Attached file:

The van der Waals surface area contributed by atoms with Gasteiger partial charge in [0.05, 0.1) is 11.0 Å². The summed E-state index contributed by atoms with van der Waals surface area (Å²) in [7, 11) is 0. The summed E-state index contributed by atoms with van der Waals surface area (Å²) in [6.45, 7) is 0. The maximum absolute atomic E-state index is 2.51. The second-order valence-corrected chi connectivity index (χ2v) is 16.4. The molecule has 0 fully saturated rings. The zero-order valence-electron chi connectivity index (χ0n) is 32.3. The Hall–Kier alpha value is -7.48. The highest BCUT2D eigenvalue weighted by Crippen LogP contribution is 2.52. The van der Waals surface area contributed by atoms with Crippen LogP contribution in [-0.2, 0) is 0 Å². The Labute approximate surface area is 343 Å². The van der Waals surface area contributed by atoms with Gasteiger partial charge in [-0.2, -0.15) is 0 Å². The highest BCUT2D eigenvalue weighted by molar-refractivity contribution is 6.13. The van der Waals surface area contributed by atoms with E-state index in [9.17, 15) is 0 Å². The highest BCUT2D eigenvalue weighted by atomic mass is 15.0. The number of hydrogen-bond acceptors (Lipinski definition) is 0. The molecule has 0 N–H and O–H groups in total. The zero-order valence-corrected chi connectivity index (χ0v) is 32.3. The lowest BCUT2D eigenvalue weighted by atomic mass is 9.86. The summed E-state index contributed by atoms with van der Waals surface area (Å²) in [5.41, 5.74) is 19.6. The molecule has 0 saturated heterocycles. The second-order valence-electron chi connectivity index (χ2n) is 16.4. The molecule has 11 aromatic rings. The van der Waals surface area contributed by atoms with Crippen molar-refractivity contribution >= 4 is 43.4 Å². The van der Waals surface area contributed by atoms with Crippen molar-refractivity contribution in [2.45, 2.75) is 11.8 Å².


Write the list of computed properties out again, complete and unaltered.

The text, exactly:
The van der Waals surface area contributed by atoms with Gasteiger partial charge in [0.05, 0.1) is 11.0 Å². The summed E-state index contributed by atoms with van der Waals surface area (Å²) in [7, 11) is 0. The summed E-state index contributed by atoms with van der Waals surface area (Å²) in [6.45, 7) is 0. The maximum absolute atomic E-state index is 2.51. The second-order valence-corrected chi connectivity index (χ2v) is 16.4. The molecule has 0 fully saturated rings. The zero-order valence-electron chi connectivity index (χ0n) is 32.3. The Hall–Kier alpha value is -7.48. The highest BCUT2D eigenvalue weighted by Crippen LogP contribution is 2.52. The van der Waals surface area contributed by atoms with Crippen LogP contribution in [-0.2, 0) is 0 Å². The Labute approximate surface area is 343 Å². The van der Waals surface area contributed by atoms with Gasteiger partial charge in [-0.2, -0.15) is 0 Å². The highest BCUT2D eigenvalue weighted by molar-refractivity contribution is 6.13. The van der Waals surface area contributed by atoms with E-state index in [9.17, 15) is 0 Å². The highest BCUT2D eigenvalue weighted by atomic mass is 15.0. The number of hydrogen-bond acceptors (Lipinski definition) is 0. The molecule has 0 N–H and O–H groups in total. The zero-order valence-corrected chi connectivity index (χ0v) is 32.3. The lowest BCUT2D eigenvalue weighted by atomic mass is 9.86. The summed E-state index contributed by atoms with van der Waals surface area (Å²) in [5.41, 5.74) is 19.6. The molecule has 0 saturated heterocycles. The second-order valence-electron chi connectivity index (χ2n) is 16.4. The molecule has 11 aromatic rings. The van der Waals surface area contributed by atoms with Crippen molar-refractivity contribution >= 4 is 43.4 Å². The van der Waals surface area contributed by atoms with Crippen molar-refractivity contribution in [2.45, 2.75) is 11.8 Å².